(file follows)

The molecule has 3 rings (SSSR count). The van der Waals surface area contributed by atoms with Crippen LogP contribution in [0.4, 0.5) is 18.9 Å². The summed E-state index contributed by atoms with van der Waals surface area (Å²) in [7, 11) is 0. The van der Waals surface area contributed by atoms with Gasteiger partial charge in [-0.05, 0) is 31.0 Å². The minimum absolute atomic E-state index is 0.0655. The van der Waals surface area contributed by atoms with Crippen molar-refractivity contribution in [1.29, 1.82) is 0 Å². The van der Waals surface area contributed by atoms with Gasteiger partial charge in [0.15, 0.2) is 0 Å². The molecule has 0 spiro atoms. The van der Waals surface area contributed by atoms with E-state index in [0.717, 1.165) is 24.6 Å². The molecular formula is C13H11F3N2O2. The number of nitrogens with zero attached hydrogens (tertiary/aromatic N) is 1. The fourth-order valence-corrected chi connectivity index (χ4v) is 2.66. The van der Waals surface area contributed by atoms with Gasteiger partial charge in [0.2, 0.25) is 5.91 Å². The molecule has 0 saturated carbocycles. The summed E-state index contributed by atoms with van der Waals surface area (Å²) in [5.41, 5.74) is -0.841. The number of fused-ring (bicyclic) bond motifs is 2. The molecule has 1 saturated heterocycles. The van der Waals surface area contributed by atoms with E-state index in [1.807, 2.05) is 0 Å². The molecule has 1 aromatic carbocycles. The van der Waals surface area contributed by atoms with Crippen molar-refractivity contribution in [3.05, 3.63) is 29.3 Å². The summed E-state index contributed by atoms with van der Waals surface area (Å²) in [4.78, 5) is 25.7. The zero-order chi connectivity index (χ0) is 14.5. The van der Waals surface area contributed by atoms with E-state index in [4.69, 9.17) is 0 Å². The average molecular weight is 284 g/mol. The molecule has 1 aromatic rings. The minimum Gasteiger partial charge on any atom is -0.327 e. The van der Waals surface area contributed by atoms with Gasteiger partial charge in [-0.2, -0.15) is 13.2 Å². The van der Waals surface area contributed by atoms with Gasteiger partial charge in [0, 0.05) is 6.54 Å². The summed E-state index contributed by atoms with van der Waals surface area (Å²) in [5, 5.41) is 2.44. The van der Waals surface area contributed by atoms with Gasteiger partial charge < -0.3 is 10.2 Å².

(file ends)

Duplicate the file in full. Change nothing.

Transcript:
The molecule has 3 rings (SSSR count). The van der Waals surface area contributed by atoms with Crippen LogP contribution in [0.4, 0.5) is 18.9 Å². The summed E-state index contributed by atoms with van der Waals surface area (Å²) in [7, 11) is 0. The van der Waals surface area contributed by atoms with Gasteiger partial charge in [-0.05, 0) is 31.0 Å². The minimum absolute atomic E-state index is 0.0655. The van der Waals surface area contributed by atoms with Crippen molar-refractivity contribution in [1.29, 1.82) is 0 Å². The van der Waals surface area contributed by atoms with Gasteiger partial charge in [0.15, 0.2) is 0 Å². The molecule has 0 spiro atoms. The van der Waals surface area contributed by atoms with E-state index in [0.717, 1.165) is 24.6 Å². The molecular formula is C13H11F3N2O2. The number of nitrogens with zero attached hydrogens (tertiary/aromatic N) is 1. The fourth-order valence-corrected chi connectivity index (χ4v) is 2.66. The van der Waals surface area contributed by atoms with Gasteiger partial charge in [0.2, 0.25) is 5.91 Å². The molecule has 0 saturated carbocycles. The summed E-state index contributed by atoms with van der Waals surface area (Å²) in [5.41, 5.74) is -0.841. The number of fused-ring (bicyclic) bond motifs is 2. The molecule has 1 saturated heterocycles. The van der Waals surface area contributed by atoms with E-state index in [1.807, 2.05) is 0 Å². The molecule has 1 aromatic carbocycles. The van der Waals surface area contributed by atoms with Crippen molar-refractivity contribution in [3.05, 3.63) is 29.3 Å². The summed E-state index contributed by atoms with van der Waals surface area (Å²) in [4.78, 5) is 25.7. The zero-order chi connectivity index (χ0) is 14.5. The van der Waals surface area contributed by atoms with E-state index in [4.69, 9.17) is 0 Å². The average molecular weight is 284 g/mol. The molecule has 1 aromatic rings. The minimum Gasteiger partial charge on any atom is -0.327 e. The van der Waals surface area contributed by atoms with Gasteiger partial charge in [-0.2, -0.15) is 13.2 Å². The van der Waals surface area contributed by atoms with Gasteiger partial charge in [0, 0.05) is 6.54 Å². The summed E-state index contributed by atoms with van der Waals surface area (Å²) in [5, 5.41) is 2.44. The van der Waals surface area contributed by atoms with Gasteiger partial charge < -0.3 is 10.2 Å².